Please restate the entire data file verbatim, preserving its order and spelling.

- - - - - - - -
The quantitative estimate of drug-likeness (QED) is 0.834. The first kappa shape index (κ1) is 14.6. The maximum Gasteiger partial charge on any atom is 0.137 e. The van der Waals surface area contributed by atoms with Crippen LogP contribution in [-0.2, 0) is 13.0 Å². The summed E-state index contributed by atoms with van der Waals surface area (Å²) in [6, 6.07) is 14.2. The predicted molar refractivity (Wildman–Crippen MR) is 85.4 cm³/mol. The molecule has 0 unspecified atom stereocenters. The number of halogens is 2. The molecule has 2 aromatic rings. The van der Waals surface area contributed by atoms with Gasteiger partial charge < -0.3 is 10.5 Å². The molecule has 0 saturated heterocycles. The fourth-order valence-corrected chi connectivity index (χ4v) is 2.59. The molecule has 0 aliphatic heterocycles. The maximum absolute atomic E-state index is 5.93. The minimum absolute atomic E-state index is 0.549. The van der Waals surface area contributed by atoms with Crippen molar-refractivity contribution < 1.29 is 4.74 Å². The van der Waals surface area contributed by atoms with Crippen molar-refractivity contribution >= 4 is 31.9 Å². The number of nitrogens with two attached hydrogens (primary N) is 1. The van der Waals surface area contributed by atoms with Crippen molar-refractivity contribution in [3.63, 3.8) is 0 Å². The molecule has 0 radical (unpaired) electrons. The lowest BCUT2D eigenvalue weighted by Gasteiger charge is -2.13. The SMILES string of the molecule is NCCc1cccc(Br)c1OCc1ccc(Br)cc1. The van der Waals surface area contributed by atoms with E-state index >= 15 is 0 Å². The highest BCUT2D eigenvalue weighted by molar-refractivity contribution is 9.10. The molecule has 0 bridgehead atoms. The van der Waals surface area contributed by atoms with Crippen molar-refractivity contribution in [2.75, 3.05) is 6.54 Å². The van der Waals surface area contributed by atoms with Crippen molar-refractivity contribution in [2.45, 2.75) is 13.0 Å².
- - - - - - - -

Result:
The quantitative estimate of drug-likeness (QED) is 0.834. The first kappa shape index (κ1) is 14.6. The maximum Gasteiger partial charge on any atom is 0.137 e. The van der Waals surface area contributed by atoms with Crippen LogP contribution in [-0.2, 0) is 13.0 Å². The summed E-state index contributed by atoms with van der Waals surface area (Å²) in [6, 6.07) is 14.2. The predicted molar refractivity (Wildman–Crippen MR) is 85.4 cm³/mol. The molecule has 0 unspecified atom stereocenters. The number of halogens is 2. The molecule has 2 aromatic rings. The van der Waals surface area contributed by atoms with Gasteiger partial charge < -0.3 is 10.5 Å². The molecule has 0 saturated heterocycles. The fourth-order valence-corrected chi connectivity index (χ4v) is 2.59. The molecule has 0 aliphatic heterocycles. The maximum absolute atomic E-state index is 5.93. The minimum absolute atomic E-state index is 0.549. The van der Waals surface area contributed by atoms with Crippen molar-refractivity contribution < 1.29 is 4.74 Å². The van der Waals surface area contributed by atoms with Crippen molar-refractivity contribution >= 4 is 31.9 Å². The number of nitrogens with two attached hydrogens (primary N) is 1. The van der Waals surface area contributed by atoms with Crippen molar-refractivity contribution in [3.63, 3.8) is 0 Å². The molecule has 0 radical (unpaired) electrons. The lowest BCUT2D eigenvalue weighted by Gasteiger charge is -2.13. The SMILES string of the molecule is NCCc1cccc(Br)c1OCc1ccc(Br)cc1. The van der Waals surface area contributed by atoms with E-state index >= 15 is 0 Å². The highest BCUT2D eigenvalue weighted by molar-refractivity contribution is 9.10. The molecule has 0 bridgehead atoms. The van der Waals surface area contributed by atoms with Crippen molar-refractivity contribution in [2.75, 3.05) is 6.54 Å². The van der Waals surface area contributed by atoms with Crippen molar-refractivity contribution in [2.45, 2.75) is 13.0 Å².